The Cost

My Lil Blue started school yesterday. He’s excited because this year he gets to use a binder and erasable pens. Big stuff, right there. Also, they no longer get bussed to and from school. No, no, that’s for babies. Right now, I walk him to school and back. But at some point I’m going to have to let go and let him do it on his own.

As I was walking behind him and his best friend, I looked up at them and realized they are big kids now. That happens a lot lately. Lil Blue will say or do something and I’ll think, “in a few years he’ll be grown.” It makes me a little sad, a little nervous, a little happy, a little curious… Who will he become? What will Grown Up Blue be like? All I can do as a parent is give him as many tools as possible so that he doesn’t turn out to be a jerk. The hardest part is letting go and accepting that I can’t control every bit of his life.

One of my biggest fears is that he’ll enlist in the military. Not because of any political or philosophical belief. I am a pacifist who wholeheartedly supports our troops. That may be a contradiction, but what can I tell ya? I’m a contradictory kinda gal. No, I don’t want him to join the military simply because he is my child and I don’t want him to be killed. Yes, I know that sounds irrational. He could be killed doing anything, even crossing the street or driving. I know, but who said anything about parental fears being rational?

So today, my very good friend The Rev posted this article on FB(via AlterNet) about a father who lost his 20-year-old son in Iraq in 2004. The father’s name is Carlos Arredondo. His son’s name was Alexander S. Arredondo and he was a Lance Corporal in the U.S. Marine Corps.

Twenty days later, on Aug. 25, a U.S. government van pulled up in front of Carlos’ home in Hollywood, Fla. It was Carlos’ 44th birthday and he was expecting a birthday call from Alex. “I saw the van and thought maybe Alex had come home to surprise me for my birthday or maybe they were coming to recruit my other son, Brian,” he says. Three Marine officers climbed out of the van. One asked, “Are you Carlos Arredondo?” He answered “yes.”

“I’m sorry, we’re here to notify you about the death of Lance Cpl. Arredondo,” one of the officers told him. Alex was the 968th soldier or Marine to be killed in the Iraq war.

I can’t imagine the pain this man must have gone through. And is still going through. In his anger and grief, he set the military van, and parts of himself, on fire.This wasn’t the part of the article that made me break down though.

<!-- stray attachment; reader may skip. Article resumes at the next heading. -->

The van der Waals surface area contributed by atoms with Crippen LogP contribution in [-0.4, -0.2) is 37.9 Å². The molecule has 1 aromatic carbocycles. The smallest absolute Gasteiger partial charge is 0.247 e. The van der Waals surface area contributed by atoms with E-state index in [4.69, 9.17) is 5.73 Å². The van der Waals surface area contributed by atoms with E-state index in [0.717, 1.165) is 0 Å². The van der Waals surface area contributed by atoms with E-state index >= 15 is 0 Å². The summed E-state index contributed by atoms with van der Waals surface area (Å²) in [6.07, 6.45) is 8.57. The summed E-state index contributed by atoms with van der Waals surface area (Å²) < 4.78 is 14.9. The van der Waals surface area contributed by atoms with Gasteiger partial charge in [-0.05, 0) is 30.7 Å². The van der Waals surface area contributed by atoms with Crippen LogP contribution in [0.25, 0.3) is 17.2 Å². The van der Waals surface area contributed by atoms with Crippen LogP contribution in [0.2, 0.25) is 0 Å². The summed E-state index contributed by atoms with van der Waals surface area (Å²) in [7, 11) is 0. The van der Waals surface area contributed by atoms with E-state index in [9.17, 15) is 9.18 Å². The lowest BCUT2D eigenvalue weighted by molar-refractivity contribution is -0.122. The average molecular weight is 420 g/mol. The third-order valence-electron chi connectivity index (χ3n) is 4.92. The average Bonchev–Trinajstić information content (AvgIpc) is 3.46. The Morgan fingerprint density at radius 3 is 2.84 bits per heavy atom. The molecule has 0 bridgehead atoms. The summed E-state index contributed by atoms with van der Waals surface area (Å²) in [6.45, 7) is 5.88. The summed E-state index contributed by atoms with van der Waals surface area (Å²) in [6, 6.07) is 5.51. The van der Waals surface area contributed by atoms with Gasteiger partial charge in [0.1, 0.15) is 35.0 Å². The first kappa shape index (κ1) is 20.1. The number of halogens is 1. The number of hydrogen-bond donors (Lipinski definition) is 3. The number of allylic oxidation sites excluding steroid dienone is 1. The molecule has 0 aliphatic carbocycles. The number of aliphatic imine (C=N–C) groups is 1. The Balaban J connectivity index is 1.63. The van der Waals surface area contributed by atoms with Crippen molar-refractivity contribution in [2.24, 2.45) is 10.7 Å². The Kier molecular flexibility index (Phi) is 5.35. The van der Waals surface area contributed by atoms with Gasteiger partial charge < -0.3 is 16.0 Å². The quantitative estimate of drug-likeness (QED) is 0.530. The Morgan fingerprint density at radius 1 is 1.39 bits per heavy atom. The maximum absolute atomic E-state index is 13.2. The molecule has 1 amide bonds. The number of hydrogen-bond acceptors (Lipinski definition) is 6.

After his recovery, Carlos began collecting things that reminded him of his son and putting them on his pickup truck. He began going to anti-war protests. He wants people to see his truck; to see what the true cost of war is.

The part that made me actually cry is when the article tells what’s inside the casket that Carlos has put on his truck.

He has placed some of his son’s favorite childhood toys and belongings in the coffin, including a soccer ball, a pair of shoes, a baseball and a Winnie the Pooh.

Regardless of what you feel about the war or soldiers, these are people’s babies. When you look at a soldier, you may see a brave man or woman defending their country. You may see a baby killer who is promoting our country’s imperialistic ideas around the world. I, personally, see a person who for whatever reason has chosen to do a job that I absolutely do not have the balls to do. And I respect and appreciate the work they do. But it doesn’t really matter what any of us see when we look at them. Because when their parents look at these soldiers, they see their baby. They see their little princess. They see their baby boy. They see the first steps they took. The first lost tooth. That time they hit a home run. Teaching them how to tie their shoes and how to slow dance before their first school dance. They see those funny toothless smiles. And those tears that break a parent’s heart.They see every homemade card and art project they’ve saved over the years, hidden away in a drawer or a box in the closet.

These are the things I think about when I read stories like Carlos Arredondo’s. And when I see pictures like these:


I have no political or social comment. No advice. No wisdom. No words.

All I have is my deep sorrow and sadness for this parent who lost his child. I can’t hope he gets over this, because he never will and probably doesn’t want to.

I do hope that one day, he can wake up and not have his first thought be one of indescribable pain.

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